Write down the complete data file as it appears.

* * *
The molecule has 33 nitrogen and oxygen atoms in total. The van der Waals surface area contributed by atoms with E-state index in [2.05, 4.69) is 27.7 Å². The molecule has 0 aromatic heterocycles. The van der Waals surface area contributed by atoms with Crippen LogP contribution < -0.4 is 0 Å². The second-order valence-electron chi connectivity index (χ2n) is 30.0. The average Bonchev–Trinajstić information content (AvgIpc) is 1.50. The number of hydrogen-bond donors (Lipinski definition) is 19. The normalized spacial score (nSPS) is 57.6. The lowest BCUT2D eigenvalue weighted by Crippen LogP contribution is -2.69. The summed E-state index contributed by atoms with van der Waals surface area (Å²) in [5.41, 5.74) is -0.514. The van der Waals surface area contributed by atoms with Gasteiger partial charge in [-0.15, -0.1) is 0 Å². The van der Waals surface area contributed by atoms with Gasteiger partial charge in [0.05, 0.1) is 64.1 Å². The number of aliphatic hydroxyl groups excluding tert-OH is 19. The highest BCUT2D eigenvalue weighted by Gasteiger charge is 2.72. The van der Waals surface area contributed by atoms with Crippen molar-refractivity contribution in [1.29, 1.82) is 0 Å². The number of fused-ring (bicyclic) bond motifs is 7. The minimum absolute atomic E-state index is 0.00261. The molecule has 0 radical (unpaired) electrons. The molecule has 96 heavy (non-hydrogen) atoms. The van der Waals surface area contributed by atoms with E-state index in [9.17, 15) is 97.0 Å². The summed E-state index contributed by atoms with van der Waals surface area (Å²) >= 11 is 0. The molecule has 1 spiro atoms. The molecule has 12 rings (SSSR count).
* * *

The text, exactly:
The molecule has 33 nitrogen and oxygen atoms in total. The van der Waals surface area contributed by atoms with E-state index in [2.05, 4.69) is 27.7 Å². The molecule has 0 aromatic heterocycles. The van der Waals surface area contributed by atoms with Crippen LogP contribution < -0.4 is 0 Å². The second-order valence-electron chi connectivity index (χ2n) is 30.0. The average Bonchev–Trinajstić information content (AvgIpc) is 1.50. The number of hydrogen-bond donors (Lipinski definition) is 19. The normalized spacial score (nSPS) is 57.6. The lowest BCUT2D eigenvalue weighted by Crippen LogP contribution is -2.69. The summed E-state index contributed by atoms with van der Waals surface area (Å²) in [5.41, 5.74) is -0.514. The van der Waals surface area contributed by atoms with Gasteiger partial charge in [-0.15, -0.1) is 0 Å². The van der Waals surface area contributed by atoms with Gasteiger partial charge in [0.05, 0.1) is 64.1 Å². The number of aliphatic hydroxyl groups excluding tert-OH is 19. The highest BCUT2D eigenvalue weighted by Gasteiger charge is 2.72. The van der Waals surface area contributed by atoms with Crippen molar-refractivity contribution in [1.29, 1.82) is 0 Å². The number of fused-ring (bicyclic) bond motifs is 7. The minimum absolute atomic E-state index is 0.00261. The molecule has 0 radical (unpaired) electrons. The molecule has 96 heavy (non-hydrogen) atoms. The van der Waals surface area contributed by atoms with E-state index in [9.17, 15) is 97.0 Å². The summed E-state index contributed by atoms with van der Waals surface area (Å²) >= 11 is 0. The molecule has 1 spiro atoms. The molecule has 12 rings (SSSR count).